Aims of the Department
Pupils will develop high standards of literacy in order to enable them to communicate their ideas and to participate fully as a member of society. Through studying key texts, pupils will have the opportunity to develop culturally, emotionally, intellectually, socially and spiritually.
Strengths of the Department
All pupils will be challenged to build upon the progress that they have made at KS2 whilst understanding the importance of reading for pleasure. They will read increasingly challenging material from a range of fiction and non-fiction (both pre-1914 and contemporary) and they will learn to analyse texts independently.
When writing, they will learn how to write accurately and fluently by writing for a range of audiences and purposes. They will also plan, draft and edit their work and consolidate and build upon their knowledge of grammar and vocabulary. To develop their spoken English skills they will be given the opportunity to give short presentations and participate in debates.
The English Department achieves excellent results. In August 2017 80% of pupils achieved a grade 4 or above in English.
We are also very proud of the partnerships that we have formed with the wider community:
- We have recently been involved in a project entitled ‘Mother Tongue, Other Tongue’ where pupils worked with the poet Carol Ann Duffy to produce and perform their own poem, which celebrated cultural diversity and bilingual speakers in Manchester.
- We have worked with Manchester University and The Manchester Museum on various projects.
- We work closely with other schools in Manchester to share good practice.
- Due to our fantastic central location we are able to make full use of all the opportunities that the city offers us such as theatre trips, cinema screenings, author visits and links to the various universities.
KS3 English Curriculum
In the Autumn term pupils study a range of range of extracts linked by the theme 'New Schools’. They then move on to analysing the novel ‘Holes’ (by Louis Sachar) in order to make inferences and focus on the writer’s use of language and structural devices. In the Spring term pupils develop their understanding of poetic devices and write this up in the form of an analytical essay. They also explore the conventions of non-fiction texts and write for real audiences and purposes. In the Summer term pupils analyse a Shakespeare play in order to understand how the work of a dramatist is communicated effectively.
In the Autumn term pupils study a range of texts (including whole novels and poetry) linked by the theme of ‘War and Conflict’. They build upon the analytical skills taught in Year 7 and read critically to explain how language, grammar, text structure and organisational features affect meaning. In the Spring term pupils follow the ‘Travel Writing’ unit in order to analyse non-fiction texts and write for a range of audiences and purposes. Pre-1914 short stories are also compared in order to explore how tension is built effectively. Pupils also develop their spoken language as they present information and participate in debates. In the Summer term pupils explore a second Shakespeare play and further develop their analytical skills.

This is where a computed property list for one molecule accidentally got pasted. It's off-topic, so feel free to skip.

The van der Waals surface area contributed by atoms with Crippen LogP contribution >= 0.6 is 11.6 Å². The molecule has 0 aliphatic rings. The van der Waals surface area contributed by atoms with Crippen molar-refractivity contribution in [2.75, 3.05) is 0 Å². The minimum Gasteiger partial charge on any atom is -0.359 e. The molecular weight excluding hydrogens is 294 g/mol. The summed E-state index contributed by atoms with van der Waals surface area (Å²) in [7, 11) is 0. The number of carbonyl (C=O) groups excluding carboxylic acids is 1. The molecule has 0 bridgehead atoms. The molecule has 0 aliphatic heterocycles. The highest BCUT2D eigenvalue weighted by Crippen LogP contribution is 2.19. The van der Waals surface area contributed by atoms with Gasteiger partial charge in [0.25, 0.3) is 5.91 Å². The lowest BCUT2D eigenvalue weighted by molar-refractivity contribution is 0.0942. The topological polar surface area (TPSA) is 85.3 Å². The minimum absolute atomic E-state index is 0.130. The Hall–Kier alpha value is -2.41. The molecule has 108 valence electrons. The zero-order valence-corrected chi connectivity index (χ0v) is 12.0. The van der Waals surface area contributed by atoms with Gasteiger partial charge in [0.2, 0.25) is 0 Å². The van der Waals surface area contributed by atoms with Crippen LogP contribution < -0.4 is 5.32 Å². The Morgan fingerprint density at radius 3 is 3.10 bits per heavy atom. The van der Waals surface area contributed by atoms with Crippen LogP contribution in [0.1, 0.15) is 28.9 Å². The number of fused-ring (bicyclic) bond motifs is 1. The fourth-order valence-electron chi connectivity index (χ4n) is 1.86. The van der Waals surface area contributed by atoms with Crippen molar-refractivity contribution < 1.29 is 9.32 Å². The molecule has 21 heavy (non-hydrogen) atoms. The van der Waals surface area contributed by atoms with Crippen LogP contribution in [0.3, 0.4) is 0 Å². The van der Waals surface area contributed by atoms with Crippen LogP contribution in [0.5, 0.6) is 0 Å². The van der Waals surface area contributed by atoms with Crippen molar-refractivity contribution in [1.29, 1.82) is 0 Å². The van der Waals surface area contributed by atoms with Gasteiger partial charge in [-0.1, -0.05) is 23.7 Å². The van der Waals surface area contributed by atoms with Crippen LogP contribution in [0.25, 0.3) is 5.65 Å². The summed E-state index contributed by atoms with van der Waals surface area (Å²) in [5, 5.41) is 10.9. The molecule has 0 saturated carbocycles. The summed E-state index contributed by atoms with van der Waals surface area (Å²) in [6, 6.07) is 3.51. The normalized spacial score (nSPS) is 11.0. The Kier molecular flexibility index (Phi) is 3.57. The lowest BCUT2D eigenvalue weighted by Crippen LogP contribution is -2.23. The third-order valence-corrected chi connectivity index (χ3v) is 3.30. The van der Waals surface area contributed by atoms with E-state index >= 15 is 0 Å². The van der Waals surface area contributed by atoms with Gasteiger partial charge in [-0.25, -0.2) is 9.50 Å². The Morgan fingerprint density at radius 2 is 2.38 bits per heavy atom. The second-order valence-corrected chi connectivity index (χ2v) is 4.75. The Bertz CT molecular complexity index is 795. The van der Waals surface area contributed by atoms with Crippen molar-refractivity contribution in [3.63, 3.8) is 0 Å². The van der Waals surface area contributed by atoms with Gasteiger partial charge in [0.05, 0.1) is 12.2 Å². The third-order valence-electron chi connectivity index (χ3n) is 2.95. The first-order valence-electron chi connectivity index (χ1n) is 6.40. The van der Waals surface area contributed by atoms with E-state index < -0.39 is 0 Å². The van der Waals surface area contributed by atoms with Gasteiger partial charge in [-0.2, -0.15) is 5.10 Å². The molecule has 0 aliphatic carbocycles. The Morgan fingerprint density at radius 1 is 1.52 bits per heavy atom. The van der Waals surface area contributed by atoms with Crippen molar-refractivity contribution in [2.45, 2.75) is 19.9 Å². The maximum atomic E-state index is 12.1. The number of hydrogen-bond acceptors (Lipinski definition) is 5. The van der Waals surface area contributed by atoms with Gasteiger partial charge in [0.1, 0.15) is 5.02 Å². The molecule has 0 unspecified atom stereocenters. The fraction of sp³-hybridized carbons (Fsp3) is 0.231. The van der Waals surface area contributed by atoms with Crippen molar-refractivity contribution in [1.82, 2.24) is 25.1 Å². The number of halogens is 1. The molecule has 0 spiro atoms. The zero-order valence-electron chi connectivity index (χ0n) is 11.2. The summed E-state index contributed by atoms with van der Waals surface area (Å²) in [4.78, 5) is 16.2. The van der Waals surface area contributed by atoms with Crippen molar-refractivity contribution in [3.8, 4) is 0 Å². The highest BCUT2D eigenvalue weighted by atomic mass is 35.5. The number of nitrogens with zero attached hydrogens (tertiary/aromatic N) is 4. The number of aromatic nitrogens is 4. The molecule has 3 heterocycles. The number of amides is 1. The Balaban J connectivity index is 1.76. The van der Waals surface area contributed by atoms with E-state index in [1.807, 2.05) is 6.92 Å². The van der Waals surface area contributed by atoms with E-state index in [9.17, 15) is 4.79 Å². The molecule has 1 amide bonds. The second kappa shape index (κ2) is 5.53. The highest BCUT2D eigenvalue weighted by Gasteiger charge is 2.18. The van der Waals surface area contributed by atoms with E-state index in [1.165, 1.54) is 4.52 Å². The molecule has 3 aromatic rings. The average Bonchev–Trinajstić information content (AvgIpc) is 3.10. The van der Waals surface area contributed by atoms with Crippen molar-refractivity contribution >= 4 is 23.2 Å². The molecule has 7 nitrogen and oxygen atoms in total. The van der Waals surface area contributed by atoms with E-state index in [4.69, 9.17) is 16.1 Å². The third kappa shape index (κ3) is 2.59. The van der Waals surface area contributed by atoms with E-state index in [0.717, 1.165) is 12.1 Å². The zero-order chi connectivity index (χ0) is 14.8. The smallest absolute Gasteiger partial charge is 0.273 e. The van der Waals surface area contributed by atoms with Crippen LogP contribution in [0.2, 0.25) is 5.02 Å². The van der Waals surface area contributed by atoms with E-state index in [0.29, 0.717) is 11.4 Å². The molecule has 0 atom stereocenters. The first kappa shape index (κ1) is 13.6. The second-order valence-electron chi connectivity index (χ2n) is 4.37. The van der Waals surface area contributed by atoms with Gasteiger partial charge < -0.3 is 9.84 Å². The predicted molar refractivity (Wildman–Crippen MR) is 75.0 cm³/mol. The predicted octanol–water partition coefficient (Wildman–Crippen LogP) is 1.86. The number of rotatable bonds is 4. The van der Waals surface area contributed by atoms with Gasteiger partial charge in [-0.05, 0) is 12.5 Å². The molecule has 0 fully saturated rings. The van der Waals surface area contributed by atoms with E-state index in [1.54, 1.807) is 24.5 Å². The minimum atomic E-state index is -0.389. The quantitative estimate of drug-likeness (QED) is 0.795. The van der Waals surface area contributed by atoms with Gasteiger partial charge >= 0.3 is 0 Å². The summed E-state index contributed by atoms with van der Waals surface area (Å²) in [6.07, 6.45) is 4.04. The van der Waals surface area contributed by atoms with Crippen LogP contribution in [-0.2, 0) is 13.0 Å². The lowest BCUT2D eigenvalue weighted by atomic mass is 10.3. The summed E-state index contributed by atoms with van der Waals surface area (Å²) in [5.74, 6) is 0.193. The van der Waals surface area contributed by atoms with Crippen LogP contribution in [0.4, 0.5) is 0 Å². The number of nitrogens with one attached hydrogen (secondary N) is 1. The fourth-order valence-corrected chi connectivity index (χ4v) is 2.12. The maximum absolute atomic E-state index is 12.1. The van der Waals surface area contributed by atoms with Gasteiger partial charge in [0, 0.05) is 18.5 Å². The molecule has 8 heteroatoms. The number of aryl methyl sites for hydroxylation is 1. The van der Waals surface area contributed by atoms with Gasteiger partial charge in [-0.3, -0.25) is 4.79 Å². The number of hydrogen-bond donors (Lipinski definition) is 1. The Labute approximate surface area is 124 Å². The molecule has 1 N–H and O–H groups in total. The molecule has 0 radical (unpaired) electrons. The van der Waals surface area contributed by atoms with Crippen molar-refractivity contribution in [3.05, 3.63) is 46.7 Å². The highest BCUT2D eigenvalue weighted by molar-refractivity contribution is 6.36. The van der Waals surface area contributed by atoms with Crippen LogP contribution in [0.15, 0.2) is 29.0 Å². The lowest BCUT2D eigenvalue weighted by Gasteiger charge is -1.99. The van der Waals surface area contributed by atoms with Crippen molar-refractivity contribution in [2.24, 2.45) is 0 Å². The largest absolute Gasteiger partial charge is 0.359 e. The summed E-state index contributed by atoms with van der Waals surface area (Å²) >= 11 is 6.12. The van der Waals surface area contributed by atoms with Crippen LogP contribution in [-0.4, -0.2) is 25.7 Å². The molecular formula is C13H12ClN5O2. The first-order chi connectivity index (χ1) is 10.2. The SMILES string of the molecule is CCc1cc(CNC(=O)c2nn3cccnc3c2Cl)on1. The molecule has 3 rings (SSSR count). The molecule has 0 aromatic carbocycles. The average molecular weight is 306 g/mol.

Year 9 is a transition year in that it prepares pupils for the demands of GCSE. Throughout the year, pupils will study a range of texts, including prose, poetry and drama. They will write for a range of audiences and purposes and will continue to focus on sentence construction and punctuation. Pupils will also practise writing under examination conditions to develop their examination technique.
KS4 English Curriculum
All pupils will follow both the AQA English Language and Literature two year courses. The courses consist of examinations only. Pupils will be awarded a 1-9 level (with 9 being the highest) and not an A*-G grade.
Pupils will be assessed by two examination papers (of equal weighting) and both contain a Reading and Writing section.
Paper 1 (1hr 45mins)
- In Section A (Reading) pupils will answer 4 questions to show their understanding of a literature fiction text. They will be expected to identify explicit and implicit meaning and analyse/evaluate the writer’s use of language and structure. In Section B (Writing) pupils will be asked to describe or narrate. In this task they will be expected to communicate their ideas clearly and to use accurate spelling, punctuation and vocabulary. They will also be asked to employ a range of sentence structures in their written work.
Paper 2 (1hr 45mins)
- In Section A (Reading) pupils will answer 4 questions to show their understanding of one non-fiction and one literary non-fiction text. They will be assessed on their ability to identify explicit and implicit meaning, summarise information, analyse language and compare writers ideas and perspectives. In Section B (Writing) they will be asked to write in order to present a viewpoint. The skills required here are the same as Paper 1.
Pupils will sit 2 exams at the end of their 2 year Literature course where they will be asked to write in detail about an extract and the play/novel as a whole. Pupils will be assessed on their ability to analyse the writers’ methods, use subject terminology, support their points with evidence from the text and to explore/compare ideas presented by different writers.
Paper 1 (40% 1hr 45mins)
- Shakespeare (Macbeth) and 19th Century Novel (Christmas Carol).
Paper 2 (60% 2hr 15mins)
- Modern Texts: Either ‘DNA’ by Dennis Kelly or ‘An Inspector Calls’ by Priestley.
- Poetry: From the AQA ‘Love And Relationships’ Cluster.
- Unseen Poetry: